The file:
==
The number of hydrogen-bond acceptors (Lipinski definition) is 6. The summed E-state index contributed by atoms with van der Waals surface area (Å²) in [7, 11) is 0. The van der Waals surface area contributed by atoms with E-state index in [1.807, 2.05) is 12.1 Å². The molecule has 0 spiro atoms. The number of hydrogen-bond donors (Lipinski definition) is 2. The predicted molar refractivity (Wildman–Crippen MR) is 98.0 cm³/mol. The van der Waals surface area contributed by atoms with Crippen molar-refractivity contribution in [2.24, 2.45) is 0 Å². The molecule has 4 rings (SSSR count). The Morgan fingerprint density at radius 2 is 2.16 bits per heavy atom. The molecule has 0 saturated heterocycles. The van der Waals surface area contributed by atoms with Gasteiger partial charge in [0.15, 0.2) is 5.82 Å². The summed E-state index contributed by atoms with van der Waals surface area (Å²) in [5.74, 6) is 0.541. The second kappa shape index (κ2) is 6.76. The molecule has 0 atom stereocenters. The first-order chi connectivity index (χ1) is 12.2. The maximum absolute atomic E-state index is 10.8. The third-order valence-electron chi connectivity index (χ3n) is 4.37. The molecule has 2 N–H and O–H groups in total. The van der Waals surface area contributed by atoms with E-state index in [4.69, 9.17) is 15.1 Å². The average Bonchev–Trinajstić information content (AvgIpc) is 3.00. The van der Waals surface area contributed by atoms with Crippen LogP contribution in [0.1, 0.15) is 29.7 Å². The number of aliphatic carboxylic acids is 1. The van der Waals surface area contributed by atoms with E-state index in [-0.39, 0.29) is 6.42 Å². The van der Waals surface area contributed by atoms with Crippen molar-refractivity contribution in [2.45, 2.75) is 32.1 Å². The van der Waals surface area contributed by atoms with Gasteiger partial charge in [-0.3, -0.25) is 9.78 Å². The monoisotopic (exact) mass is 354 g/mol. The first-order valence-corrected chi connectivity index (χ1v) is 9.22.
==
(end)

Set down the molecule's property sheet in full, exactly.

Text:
The number of hydrogen-bond acceptors (Lipinski definition) is 6. The summed E-state index contributed by atoms with van der Waals surface area (Å²) in [7, 11) is 0. The van der Waals surface area contributed by atoms with E-state index in [1.807, 2.05) is 12.1 Å². The molecule has 0 spiro atoms. The number of hydrogen-bond donors (Lipinski definition) is 2. The predicted molar refractivity (Wildman–Crippen MR) is 98.0 cm³/mol. The van der Waals surface area contributed by atoms with Crippen molar-refractivity contribution in [2.24, 2.45) is 0 Å². The molecule has 4 rings (SSSR count). The Morgan fingerprint density at radius 2 is 2.16 bits per heavy atom. The molecule has 0 saturated heterocycles. The van der Waals surface area contributed by atoms with Gasteiger partial charge in [0.15, 0.2) is 5.82 Å². The summed E-state index contributed by atoms with van der Waals surface area (Å²) in [5.74, 6) is 0.541. The second kappa shape index (κ2) is 6.76. The molecule has 0 atom stereocenters. The first-order chi connectivity index (χ1) is 12.2. The maximum absolute atomic E-state index is 10.8. The third-order valence-electron chi connectivity index (χ3n) is 4.37. The molecule has 2 N–H and O–H groups in total. The van der Waals surface area contributed by atoms with E-state index in [4.69, 9.17) is 15.1 Å². The average Bonchev–Trinajstić information content (AvgIpc) is 3.00. The van der Waals surface area contributed by atoms with Crippen LogP contribution in [0.1, 0.15) is 29.7 Å². The number of aliphatic carboxylic acids is 1. The van der Waals surface area contributed by atoms with E-state index in [-0.39, 0.29) is 6.42 Å². The van der Waals surface area contributed by atoms with Crippen molar-refractivity contribution in [2.45, 2.75) is 32.1 Å². The van der Waals surface area contributed by atoms with Gasteiger partial charge in [-0.3, -0.25) is 9.78 Å². The monoisotopic (exact) mass is 354 g/mol. The first-order valence-corrected chi connectivity index (χ1v) is 9.22.